Current Pediatric Research

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Research Article - Current Pediatric Research (2020) Volume 24, Issue 6

Hydroxyurea adherence in adolescents and young adults with Sickle Cell Disease: An exploration of barriers to adherence in relation to health-related quality of life.

Background and objectives: Sickle cell disease (SCD) is a hereditary hematologic disorder that affects hemoglobin. With this disease, their health-related quality of life (HRQOL) significantly declines due to disease-related complications. Hydroxyurea is an oral medication recommended for the treatment of youth with SCD, as it is known to improve the HRQOL. However, adherence remains suboptimal. Reported barriers were forgetfulness, inability to obtain the medication, lack of knowledge about hydroxyurea, fear of side effects, and concerns about efficacy. This study aims to was to identify barriers to hydroxyurea adherence and their relationship to adherence rates and (HRQOL) among adolescents and young adults with sickle cell disease in a tertiary center, Jeddah, Saudi Arabia.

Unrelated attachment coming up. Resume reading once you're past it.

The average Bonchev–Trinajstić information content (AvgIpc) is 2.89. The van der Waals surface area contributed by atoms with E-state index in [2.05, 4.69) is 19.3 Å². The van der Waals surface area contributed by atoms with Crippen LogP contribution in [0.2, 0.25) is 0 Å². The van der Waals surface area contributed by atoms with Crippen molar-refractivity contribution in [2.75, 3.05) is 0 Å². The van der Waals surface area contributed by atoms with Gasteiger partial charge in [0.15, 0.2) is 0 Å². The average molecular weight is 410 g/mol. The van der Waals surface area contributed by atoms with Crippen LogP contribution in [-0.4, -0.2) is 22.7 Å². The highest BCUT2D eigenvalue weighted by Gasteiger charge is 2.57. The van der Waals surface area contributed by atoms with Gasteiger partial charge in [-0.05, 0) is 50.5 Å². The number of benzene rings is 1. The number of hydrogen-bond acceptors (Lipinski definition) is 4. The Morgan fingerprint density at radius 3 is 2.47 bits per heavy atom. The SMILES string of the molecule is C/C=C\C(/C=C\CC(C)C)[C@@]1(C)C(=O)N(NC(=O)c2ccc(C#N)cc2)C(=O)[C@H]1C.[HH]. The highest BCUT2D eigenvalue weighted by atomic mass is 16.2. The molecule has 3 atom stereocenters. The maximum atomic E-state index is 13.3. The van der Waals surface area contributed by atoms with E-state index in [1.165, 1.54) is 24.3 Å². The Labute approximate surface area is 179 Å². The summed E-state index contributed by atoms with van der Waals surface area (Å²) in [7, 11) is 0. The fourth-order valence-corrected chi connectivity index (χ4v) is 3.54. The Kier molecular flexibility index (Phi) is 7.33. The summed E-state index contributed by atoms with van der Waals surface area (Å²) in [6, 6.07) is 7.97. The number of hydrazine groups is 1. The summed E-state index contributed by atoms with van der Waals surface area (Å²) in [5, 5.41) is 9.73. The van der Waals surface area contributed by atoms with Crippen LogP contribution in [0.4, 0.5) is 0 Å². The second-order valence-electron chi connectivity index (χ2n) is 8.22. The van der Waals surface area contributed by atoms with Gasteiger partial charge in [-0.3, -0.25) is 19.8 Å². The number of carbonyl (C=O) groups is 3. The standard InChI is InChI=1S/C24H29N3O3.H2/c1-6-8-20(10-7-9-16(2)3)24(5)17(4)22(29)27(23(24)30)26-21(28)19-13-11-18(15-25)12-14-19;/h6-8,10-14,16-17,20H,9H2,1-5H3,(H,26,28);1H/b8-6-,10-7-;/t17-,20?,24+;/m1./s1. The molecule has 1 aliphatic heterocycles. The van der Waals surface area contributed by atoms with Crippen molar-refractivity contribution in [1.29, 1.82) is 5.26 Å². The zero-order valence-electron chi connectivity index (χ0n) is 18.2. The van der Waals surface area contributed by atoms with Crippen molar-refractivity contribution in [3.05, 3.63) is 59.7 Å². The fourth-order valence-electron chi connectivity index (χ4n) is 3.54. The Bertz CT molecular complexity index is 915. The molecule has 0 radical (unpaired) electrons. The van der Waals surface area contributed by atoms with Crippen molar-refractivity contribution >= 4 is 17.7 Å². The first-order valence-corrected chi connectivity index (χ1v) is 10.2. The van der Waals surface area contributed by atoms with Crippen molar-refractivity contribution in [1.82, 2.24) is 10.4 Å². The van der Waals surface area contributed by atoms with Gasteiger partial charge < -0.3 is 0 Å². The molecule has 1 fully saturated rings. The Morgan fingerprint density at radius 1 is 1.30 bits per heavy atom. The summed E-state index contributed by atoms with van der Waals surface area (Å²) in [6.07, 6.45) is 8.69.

Method: A cross-sectional study used for patients with SCD (aged 15-24 years) in 2019. The study measures included Brief Medication Questionnaire (BMQ), Modified Morisky Adherence Scale 8-items (MMAS-8), visual analog scale (VAS), and Patient-Reported Outcomes Measurement Information System (PROMIS). A P value < 0.05 was considered to be statistically significant

Results: A total of 40 participants (40% male, 60% female) had a mean age of 19 years reported the following barriers: negative belief (52.5%), recall barriers (35.0%), and access barriers (22.5%). Patients no significant difference was reported with adherence barriers a MMAS-8 score. However, a (p=0.038) with VAS. However, Patients with negative beliefs demonstrated a significant difference (p=0.038) with respect to VAS.

Conclusion: Patients who reported negative beliefs to hydroxyurea were more than those with recall and access barriers. Negative beliefs also showed strong significance with VAS. In future studies, a larger sample size with patients from all over Saudi Arabia would be recommended for more accurate, generalizable results.

Author(s): Fatma S Al-Zhrani*, Solafa H Ghoneim, Manar A Makin, Najd A Alsukhayri, Shahad A Al-Alshaynaw

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